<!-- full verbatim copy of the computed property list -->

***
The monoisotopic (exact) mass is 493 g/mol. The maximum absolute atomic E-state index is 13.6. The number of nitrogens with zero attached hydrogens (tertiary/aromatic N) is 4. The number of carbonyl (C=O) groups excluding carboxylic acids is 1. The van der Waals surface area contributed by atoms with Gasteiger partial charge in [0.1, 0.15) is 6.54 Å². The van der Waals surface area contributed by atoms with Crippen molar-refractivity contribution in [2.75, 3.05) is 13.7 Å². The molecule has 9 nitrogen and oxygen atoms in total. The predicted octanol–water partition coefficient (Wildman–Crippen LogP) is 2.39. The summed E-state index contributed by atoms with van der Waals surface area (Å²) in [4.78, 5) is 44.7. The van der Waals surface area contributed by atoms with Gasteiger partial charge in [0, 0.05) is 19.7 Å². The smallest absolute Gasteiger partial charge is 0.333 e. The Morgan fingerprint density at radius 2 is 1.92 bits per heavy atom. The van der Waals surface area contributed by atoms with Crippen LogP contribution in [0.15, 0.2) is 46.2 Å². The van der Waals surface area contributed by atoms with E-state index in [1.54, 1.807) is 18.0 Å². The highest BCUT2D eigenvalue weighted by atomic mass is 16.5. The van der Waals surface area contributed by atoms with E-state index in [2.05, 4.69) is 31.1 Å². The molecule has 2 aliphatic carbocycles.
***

The monoisotopic (exact) mass is 493 g/mol. The maximum absolute atomic E-state index is 13.6. The number of nitrogens with zero attached hydrogens (tertiary/aromatic N) is 4. The number of carbonyl (C=O) groups excluding carboxylic acids is 1. The van der Waals surface area contributed by atoms with Gasteiger partial charge in [0.1, 0.15) is 6.54 Å². The van der Waals surface area contributed by atoms with Crippen molar-refractivity contribution in [2.75, 3.05) is 13.7 Å². The molecule has 9 nitrogen and oxygen atoms in total. The predicted octanol–water partition coefficient (Wildman–Crippen LogP) is 2.39. The summed E-state index contributed by atoms with van der Waals surface area (Å²) in [4.78, 5) is 44.7. The van der Waals surface area contributed by atoms with Gasteiger partial charge in [0, 0.05) is 19.7 Å². The smallest absolute Gasteiger partial charge is 0.333 e. The Morgan fingerprint density at radius 2 is 1.92 bits per heavy atom. The van der Waals surface area contributed by atoms with Crippen LogP contribution in [0.15, 0.2) is 46.2 Å². The van der Waals surface area contributed by atoms with E-state index in [1.54, 1.807) is 18.0 Å². The highest BCUT2D eigenvalue weighted by atomic mass is 16.5. The van der Waals surface area contributed by atoms with E-state index in [2.05, 4.69) is 31.1 Å². The molecule has 2 aliphatic carbocycles.